Disparity study: Construction industry knows there’s a problem — but says there is no easy solution

The veteran of the construction industry was not surprised to learn that the state’s long-awaited disparity study showed minority-owned and women-owned companies in the industry are not being awarded government contracts at the same percentage as their numbers indicate they should be.

The person was not surprised that the numbers were astonishingly low, either.

“This is not a secret,” the person said. “We know this is a huge problem in our world.”

What the person said next will be challenged in some communities.

“It’s one that we have been trying to fix for a long time,” they said.

The person, who requested anonymity due the extreme sensitivity of the issue, summed it up this way: “There are no easy solutions — if there were, we would have implemented them.”

The 221-page report, compiled by California-based Mason Tillman Associates and expected to be released later Tuesday, showed just how big an issue it is.

The study examined the awarding of government contracts for seven ethnic/gender groups in three categories (construction, personal services and goods and services) over a 60-month period (2015-20).

But, when the report is made public, it is the construction numbers that likely will get the most attention. Among other data points, it will show Black, Hispanic and Asian companies received just 3.68% of the awards of construction prime contracts despite combining to make up more than 27% of the eligible companies.

The study showed the disparity for these three groups in this one category prevented these business owners from getting more than 500 million contract dollars. (The number is well over a billion when all groups and all categories are totaled.)

“We’re trying to fix this, but it’s not as simple as saying, ‘They get that,’” the person said.

Whether any potential set-asides are legal is unclear, but the idea any such attempt would be challenged in court feels like a certainty — one that seemingly would delay any effort to address the situation legislatively.

What can be done today?

The person said construction companies and unions have been attempting to recruit minority and female workers for years, whether it has been through job fairs, vocational schools or meetings with municipal leaders.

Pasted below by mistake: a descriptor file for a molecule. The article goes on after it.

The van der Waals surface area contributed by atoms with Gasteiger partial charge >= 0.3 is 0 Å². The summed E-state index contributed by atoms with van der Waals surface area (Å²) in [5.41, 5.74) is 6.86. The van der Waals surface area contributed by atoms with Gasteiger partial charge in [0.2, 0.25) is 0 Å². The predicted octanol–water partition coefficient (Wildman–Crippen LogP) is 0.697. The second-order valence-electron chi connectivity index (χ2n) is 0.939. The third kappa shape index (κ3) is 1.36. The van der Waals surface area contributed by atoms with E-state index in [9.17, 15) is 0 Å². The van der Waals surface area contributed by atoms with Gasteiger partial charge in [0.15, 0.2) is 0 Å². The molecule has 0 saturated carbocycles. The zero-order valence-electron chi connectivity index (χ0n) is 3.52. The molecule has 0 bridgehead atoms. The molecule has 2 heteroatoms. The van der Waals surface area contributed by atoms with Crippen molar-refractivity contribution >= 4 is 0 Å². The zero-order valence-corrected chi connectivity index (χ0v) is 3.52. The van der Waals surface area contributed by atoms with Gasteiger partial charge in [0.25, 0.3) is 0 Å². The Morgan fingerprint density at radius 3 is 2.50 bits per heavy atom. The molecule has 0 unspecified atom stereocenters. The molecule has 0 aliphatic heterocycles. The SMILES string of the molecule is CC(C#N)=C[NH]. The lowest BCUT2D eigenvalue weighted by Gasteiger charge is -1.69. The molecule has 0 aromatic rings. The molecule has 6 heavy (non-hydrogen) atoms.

The success has been limited.

Then, there’s the idea of hiring minority firms as subcontractors.

That also comes with issues and concerns. It’s difficult to find a minority- or women-owned business owner in the sector who feels the process of selecting (and, more importantly, paying) a subcontractor is fair or equitable.

And, it goes without saying, having more minority workers is far different than minority-owned companies getting the primary bid, which is the purpose of the study.

The industry source acknowledged that established companies have built-in advantages (both in financial resources and a book of prior business that shows they can do the work).

The person, however, pushed back, noting that race and gender are not on the application in the bidding process. And, while the person also acknowledged that it is harder for a smaller business to get bids, they noted that the state’s biggest construction companies started out small.

Here’s the catch: Most of the established large companies did not start out as small minority-owned companies.

The study appears to definitely show that minority- and women-owned business have a harder time at the start — and in the early years.

Fixing this is not a simple math problem, the person acknowledged.

“You want to give more companies an opportunity, but it’s not as easy as just saying, ‘You get 10% or 20% or 30% of this job,’” the person said. “What is required in those awards? And does the company have the experience needed to do it? Do they have the bonding that’s required?”

The answer to all these questions may come down to perception.

Big industry companies may see the study and say: “We were once small, too, and we grew. It can be done.”

Minority-owned companies may see the study and say: “It shows what we’ve said for years; we don’t get an equal chance.”

The only definitive takeaway is this: Everyone involved in the industry acknowledges there is a disparity.

Read the report below.